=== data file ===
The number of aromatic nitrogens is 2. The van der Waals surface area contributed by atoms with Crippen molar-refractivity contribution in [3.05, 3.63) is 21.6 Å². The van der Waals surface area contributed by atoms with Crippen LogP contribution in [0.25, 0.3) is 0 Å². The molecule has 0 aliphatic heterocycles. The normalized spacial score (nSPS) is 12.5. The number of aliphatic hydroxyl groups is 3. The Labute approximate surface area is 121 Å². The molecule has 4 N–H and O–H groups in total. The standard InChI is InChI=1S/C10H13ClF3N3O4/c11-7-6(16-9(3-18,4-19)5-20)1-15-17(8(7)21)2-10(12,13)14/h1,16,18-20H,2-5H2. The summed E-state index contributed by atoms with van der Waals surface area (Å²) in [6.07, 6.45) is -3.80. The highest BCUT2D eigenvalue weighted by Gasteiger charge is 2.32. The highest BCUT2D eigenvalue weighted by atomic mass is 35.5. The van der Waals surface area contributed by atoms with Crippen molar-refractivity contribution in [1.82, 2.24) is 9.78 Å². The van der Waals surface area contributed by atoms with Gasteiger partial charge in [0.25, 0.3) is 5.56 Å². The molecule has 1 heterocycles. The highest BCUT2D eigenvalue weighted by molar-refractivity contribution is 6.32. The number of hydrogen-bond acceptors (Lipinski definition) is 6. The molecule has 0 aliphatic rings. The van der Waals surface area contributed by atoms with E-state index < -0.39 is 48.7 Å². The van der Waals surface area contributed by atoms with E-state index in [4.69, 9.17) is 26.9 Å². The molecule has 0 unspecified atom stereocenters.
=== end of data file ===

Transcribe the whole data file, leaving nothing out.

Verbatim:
The number of aromatic nitrogens is 2. The van der Waals surface area contributed by atoms with Crippen molar-refractivity contribution in [3.05, 3.63) is 21.6 Å². The van der Waals surface area contributed by atoms with Crippen LogP contribution in [0.25, 0.3) is 0 Å². The molecule has 0 aliphatic heterocycles. The normalized spacial score (nSPS) is 12.5. The number of aliphatic hydroxyl groups is 3. The Labute approximate surface area is 121 Å². The molecule has 4 N–H and O–H groups in total. The standard InChI is InChI=1S/C10H13ClF3N3O4/c11-7-6(16-9(3-18,4-19)5-20)1-15-17(8(7)21)2-10(12,13)14/h1,16,18-20H,2-5H2. The summed E-state index contributed by atoms with van der Waals surface area (Å²) in [6.07, 6.45) is -3.80. The highest BCUT2D eigenvalue weighted by Gasteiger charge is 2.32. The highest BCUT2D eigenvalue weighted by atomic mass is 35.5. The van der Waals surface area contributed by atoms with Crippen molar-refractivity contribution in [1.82, 2.24) is 9.78 Å². The van der Waals surface area contributed by atoms with Gasteiger partial charge in [0.25, 0.3) is 5.56 Å². The molecule has 1 heterocycles. The highest BCUT2D eigenvalue weighted by molar-refractivity contribution is 6.32. The number of hydrogen-bond acceptors (Lipinski definition) is 6. The molecule has 0 aliphatic rings. The van der Waals surface area contributed by atoms with E-state index < -0.39 is 48.7 Å². The van der Waals surface area contributed by atoms with E-state index in [4.69, 9.17) is 26.9 Å². The molecule has 0 unspecified atom stereocenters.